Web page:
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Friday, August 30, 2013
Chiefs shouldn't deny Bray's progress

By Adam Teicher

It’s interesting that coach Andy Reid found it necessary after Thursday night’s final preseason game to declare without really even being asked that he was still comfortable with Chase Daniel as the Chiefs’ No. 2 quarterback.

Tyler Bray
Chiefs quarterback Tyler Bray, a rookie out of Tennessee, showed off his passing skills against the Packers Thursday night.
Perhaps Reid anticipated the question would be coming. The difference in the play and production between Daniel and No. 3 quarterback Tyler Bray in the 30-8 win against Green Bay was dramatic enough to demand it.

Daniel opened in place of Alex Smith, who along with the rest of the starters was given the night off. Daniel forced his first throw into coverage and it was intercepted and his night didn’t get much better after that. He later took a sack when he held on to the ball too long with the Chiefs on the Green Bay 6, and they eventually had to settle for a field goal.

Bray, meanwhile, threw three touchdown passes. He was also far from perfect, throwing an interception, fumbling, taking three sacks and completing just 56 percent of his passes (14 of 25). While Daniel played against Green Bay’s starters and main reserves, Bray went against a group of Packers who will be released as soon as today.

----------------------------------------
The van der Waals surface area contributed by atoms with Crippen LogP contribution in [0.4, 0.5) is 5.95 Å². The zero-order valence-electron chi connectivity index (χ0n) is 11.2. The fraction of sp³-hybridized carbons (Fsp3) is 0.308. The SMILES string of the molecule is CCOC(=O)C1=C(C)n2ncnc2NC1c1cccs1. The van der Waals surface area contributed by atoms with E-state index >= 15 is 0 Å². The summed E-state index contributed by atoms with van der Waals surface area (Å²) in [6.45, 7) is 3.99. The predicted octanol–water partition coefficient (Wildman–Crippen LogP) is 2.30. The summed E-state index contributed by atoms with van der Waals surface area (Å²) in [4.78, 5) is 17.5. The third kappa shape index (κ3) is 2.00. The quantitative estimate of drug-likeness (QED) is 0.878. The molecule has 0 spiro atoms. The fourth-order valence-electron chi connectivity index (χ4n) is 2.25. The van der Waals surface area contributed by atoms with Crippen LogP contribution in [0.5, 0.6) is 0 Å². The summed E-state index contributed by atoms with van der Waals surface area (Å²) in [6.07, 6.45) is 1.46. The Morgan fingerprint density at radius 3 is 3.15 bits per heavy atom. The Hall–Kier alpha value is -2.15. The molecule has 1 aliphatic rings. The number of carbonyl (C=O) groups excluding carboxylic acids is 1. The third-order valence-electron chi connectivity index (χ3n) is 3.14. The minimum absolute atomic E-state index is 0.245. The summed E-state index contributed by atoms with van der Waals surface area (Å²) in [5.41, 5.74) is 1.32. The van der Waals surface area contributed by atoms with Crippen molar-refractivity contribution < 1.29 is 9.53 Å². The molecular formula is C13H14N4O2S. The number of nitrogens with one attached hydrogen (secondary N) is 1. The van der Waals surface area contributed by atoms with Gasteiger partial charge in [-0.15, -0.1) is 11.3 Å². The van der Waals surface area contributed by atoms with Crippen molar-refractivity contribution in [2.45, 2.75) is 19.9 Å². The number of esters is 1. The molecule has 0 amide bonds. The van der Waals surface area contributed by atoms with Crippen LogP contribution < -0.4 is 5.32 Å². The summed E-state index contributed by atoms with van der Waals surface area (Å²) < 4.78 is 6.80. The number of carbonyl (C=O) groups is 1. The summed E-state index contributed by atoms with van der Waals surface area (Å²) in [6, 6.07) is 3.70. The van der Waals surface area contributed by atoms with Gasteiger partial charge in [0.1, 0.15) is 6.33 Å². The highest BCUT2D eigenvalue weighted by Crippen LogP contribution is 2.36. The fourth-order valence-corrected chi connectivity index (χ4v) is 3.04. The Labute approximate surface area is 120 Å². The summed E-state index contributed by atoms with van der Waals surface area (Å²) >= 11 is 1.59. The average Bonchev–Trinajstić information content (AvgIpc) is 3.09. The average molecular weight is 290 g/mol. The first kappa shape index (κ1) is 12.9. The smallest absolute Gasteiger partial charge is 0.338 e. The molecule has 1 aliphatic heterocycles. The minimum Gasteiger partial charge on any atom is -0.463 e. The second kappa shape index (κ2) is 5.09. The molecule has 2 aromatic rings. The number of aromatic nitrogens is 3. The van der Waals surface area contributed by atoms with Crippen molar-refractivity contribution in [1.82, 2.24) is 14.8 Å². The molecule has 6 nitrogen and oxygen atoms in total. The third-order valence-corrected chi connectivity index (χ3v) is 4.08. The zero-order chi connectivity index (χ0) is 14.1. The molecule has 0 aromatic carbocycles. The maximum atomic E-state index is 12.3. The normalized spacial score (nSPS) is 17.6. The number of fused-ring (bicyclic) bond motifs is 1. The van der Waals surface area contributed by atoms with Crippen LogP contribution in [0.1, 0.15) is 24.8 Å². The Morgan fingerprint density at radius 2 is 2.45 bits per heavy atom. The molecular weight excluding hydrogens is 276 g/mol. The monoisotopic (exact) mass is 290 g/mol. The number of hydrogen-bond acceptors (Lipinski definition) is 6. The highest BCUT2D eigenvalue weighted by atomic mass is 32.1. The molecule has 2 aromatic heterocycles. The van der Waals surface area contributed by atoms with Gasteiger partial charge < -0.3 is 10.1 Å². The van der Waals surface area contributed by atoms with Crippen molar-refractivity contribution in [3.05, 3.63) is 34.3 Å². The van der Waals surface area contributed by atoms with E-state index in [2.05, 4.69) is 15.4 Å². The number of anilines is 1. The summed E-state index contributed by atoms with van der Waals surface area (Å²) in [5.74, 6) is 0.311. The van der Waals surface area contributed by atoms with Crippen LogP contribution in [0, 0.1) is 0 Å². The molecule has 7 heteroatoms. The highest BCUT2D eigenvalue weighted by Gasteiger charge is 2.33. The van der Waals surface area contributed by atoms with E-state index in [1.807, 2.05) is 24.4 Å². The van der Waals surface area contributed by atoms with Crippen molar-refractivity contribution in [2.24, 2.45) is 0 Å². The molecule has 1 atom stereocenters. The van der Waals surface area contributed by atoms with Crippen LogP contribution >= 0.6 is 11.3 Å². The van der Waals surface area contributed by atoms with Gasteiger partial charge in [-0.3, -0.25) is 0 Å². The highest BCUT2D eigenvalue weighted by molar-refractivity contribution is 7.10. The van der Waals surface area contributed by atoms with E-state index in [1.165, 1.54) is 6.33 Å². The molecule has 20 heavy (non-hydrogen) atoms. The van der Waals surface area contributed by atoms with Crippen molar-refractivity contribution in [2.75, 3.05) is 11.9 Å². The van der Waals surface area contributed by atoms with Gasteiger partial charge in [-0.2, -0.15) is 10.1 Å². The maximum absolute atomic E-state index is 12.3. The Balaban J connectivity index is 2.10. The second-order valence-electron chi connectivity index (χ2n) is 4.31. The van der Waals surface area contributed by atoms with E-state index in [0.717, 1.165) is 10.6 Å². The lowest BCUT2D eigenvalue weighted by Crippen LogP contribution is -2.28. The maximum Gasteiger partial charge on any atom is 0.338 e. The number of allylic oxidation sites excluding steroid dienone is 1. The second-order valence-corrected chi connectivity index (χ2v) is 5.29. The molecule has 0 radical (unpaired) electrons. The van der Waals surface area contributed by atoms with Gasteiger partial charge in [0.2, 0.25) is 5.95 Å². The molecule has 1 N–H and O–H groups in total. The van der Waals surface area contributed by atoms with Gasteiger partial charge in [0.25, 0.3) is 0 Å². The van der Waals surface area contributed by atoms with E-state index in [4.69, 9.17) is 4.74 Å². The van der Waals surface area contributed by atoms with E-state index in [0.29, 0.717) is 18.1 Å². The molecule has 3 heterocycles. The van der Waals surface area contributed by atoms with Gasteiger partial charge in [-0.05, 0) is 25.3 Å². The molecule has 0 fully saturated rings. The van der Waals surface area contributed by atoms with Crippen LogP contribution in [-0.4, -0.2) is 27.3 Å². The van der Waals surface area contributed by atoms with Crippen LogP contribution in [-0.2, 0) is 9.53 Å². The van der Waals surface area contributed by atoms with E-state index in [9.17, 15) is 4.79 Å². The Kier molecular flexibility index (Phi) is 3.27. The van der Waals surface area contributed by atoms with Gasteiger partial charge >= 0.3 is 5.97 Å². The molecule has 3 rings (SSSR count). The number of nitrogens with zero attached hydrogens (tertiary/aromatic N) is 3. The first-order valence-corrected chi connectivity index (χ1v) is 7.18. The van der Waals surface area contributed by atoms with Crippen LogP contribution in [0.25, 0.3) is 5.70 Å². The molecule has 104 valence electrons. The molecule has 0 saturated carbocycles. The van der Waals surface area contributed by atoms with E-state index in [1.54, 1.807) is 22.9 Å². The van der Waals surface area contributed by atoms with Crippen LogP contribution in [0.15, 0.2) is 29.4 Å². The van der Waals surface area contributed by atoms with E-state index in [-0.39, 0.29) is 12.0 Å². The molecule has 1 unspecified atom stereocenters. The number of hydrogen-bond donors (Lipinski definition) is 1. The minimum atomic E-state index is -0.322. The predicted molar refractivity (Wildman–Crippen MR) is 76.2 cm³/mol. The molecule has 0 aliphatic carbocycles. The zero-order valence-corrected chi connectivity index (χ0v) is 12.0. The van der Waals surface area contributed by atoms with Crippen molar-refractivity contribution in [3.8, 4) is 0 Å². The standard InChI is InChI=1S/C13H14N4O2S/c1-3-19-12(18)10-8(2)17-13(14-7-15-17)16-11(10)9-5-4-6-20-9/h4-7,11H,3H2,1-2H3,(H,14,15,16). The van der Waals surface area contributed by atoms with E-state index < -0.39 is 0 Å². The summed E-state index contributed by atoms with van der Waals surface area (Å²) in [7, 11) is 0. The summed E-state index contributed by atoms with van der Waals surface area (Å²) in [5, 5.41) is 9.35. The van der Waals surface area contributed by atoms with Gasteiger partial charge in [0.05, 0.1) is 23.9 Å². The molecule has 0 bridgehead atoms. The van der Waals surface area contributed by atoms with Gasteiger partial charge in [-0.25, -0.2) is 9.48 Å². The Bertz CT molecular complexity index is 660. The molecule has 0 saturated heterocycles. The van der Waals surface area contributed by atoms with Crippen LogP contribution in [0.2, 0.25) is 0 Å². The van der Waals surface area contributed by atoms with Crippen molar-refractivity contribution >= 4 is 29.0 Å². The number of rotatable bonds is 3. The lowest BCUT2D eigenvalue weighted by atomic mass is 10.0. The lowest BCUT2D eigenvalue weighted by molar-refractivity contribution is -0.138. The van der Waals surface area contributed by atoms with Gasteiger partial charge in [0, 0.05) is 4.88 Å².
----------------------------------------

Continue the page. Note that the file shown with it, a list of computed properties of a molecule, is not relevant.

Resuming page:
But for the first time in the preseason Bray put his big arm on display. Reid was eager for this game so the Chiefs could get Bray some extended playing time and, the many rough edges aside, he had to be pleased with what he saw.

“Tyler did a nice job for a young guy stepping in and for most of (the game) put us in some form of a scoring position, whether it was a field goal or a touchdown,’’ Reid said.

Bray doesn’t look ready for a real game yet, so Reid is making the smart move by staying with Daniel as the top reserve. Things are at the point, though, where it makes sense to speed up the timetable on Bray’s development. Longer term, he offers more upside as Smith’s leading understudy.

The Chiefs shouldn’t deny Bray’s progress. His first touchdown pass, an eight-yard throw to Junior Hemingway, came with five seconds left in the first half and capped a well-orchestrated two-minute drill.

“I felt more relaxed after that,’’ Bray said. “I’ve been kind of anxious to throw one. We’ve been down in the red zone a couple of times and haven’t come away with a touchdown so we got that first one.’’